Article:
In the past, attempts were made to design a universal testing standard for transformer shielding. However, these attempts failed, and no universal standard exists at this time. Thus, each manufacturer decides its criteria for performing transformer shielding tests. The lack of a standardized procedure has created uncertainty in the industry, as different manufacturers base their claims on their criteria, which cannot be refuted. Manufacturers also do not pay attention to factors like high-frequency performance and resonant points because such considerations would put them at a disadvantage over their competitors. The manufacturer often designs their system based on a single attenuation value over a wide frequency range.

Figures 3, 4, and 5 show common shielding tests. Some characteristics are common in each test:

  • Tests are performed on de-energized transformers.
  • The tests do not use real surges and impulses, as they only use sine wave signal sources.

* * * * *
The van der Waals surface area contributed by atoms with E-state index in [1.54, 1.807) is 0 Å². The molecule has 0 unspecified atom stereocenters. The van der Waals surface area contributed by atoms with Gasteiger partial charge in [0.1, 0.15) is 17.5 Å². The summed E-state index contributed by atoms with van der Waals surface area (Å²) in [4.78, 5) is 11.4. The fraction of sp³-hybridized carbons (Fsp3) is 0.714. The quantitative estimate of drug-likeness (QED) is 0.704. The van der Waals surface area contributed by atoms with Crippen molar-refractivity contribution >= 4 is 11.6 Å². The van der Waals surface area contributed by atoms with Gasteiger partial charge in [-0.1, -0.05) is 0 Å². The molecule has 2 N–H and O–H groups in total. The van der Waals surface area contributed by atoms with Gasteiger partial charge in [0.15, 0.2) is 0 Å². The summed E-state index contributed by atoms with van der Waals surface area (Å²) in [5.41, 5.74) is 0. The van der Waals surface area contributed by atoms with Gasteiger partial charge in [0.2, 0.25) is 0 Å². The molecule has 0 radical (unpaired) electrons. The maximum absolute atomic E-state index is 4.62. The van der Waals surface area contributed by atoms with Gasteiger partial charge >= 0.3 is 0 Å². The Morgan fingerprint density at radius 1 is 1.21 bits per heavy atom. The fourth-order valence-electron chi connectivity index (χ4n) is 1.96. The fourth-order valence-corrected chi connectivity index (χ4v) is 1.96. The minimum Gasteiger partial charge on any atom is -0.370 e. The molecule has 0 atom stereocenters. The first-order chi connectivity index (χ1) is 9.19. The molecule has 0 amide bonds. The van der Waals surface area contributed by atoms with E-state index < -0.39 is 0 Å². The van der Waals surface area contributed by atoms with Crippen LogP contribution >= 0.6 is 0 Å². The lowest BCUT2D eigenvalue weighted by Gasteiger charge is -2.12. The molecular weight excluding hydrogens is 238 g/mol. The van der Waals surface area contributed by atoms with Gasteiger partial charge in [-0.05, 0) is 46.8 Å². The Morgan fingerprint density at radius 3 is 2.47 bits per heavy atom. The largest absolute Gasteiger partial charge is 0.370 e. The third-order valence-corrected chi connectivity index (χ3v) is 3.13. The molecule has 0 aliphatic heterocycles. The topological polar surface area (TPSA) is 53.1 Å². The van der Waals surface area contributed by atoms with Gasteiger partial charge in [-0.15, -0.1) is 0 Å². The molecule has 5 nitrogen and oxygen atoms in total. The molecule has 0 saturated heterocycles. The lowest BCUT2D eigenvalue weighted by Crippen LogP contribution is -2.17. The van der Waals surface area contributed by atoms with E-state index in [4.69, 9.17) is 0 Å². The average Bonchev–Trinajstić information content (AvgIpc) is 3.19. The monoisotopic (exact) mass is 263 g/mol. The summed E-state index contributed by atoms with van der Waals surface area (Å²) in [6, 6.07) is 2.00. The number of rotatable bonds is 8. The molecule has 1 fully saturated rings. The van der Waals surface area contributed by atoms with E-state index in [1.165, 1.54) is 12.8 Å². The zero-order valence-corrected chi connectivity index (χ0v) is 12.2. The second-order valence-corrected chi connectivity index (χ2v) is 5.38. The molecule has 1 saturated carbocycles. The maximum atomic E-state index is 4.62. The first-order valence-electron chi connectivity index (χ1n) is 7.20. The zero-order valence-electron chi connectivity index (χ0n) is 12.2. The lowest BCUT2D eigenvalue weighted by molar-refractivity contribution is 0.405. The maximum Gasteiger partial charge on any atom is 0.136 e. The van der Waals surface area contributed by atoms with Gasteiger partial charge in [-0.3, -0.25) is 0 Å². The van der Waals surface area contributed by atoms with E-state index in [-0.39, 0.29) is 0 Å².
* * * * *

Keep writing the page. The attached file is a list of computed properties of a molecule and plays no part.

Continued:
• So far, no comparisons have been made between non-shielded and shielded transformers.
Insertion Loss Tests

The insertion loss test involves the transverse mode testing of the shield, which is done by applying a transient signal on the line-to-line input terminals of the transformer and judging the shield performance. The secondary-connected load can be varied to attain attenuation values between the -30 dB to -60 dB range. Some manufacturers enhance their high-frequency results by adding capacitance to the load. The frequency of transients is a critical factor in determining the attenuation in this test. Thus, attenuation values are better indicators than the frequency band of the test signal.

Figure 3: Insertion Loss Test:

Common-Mode Tests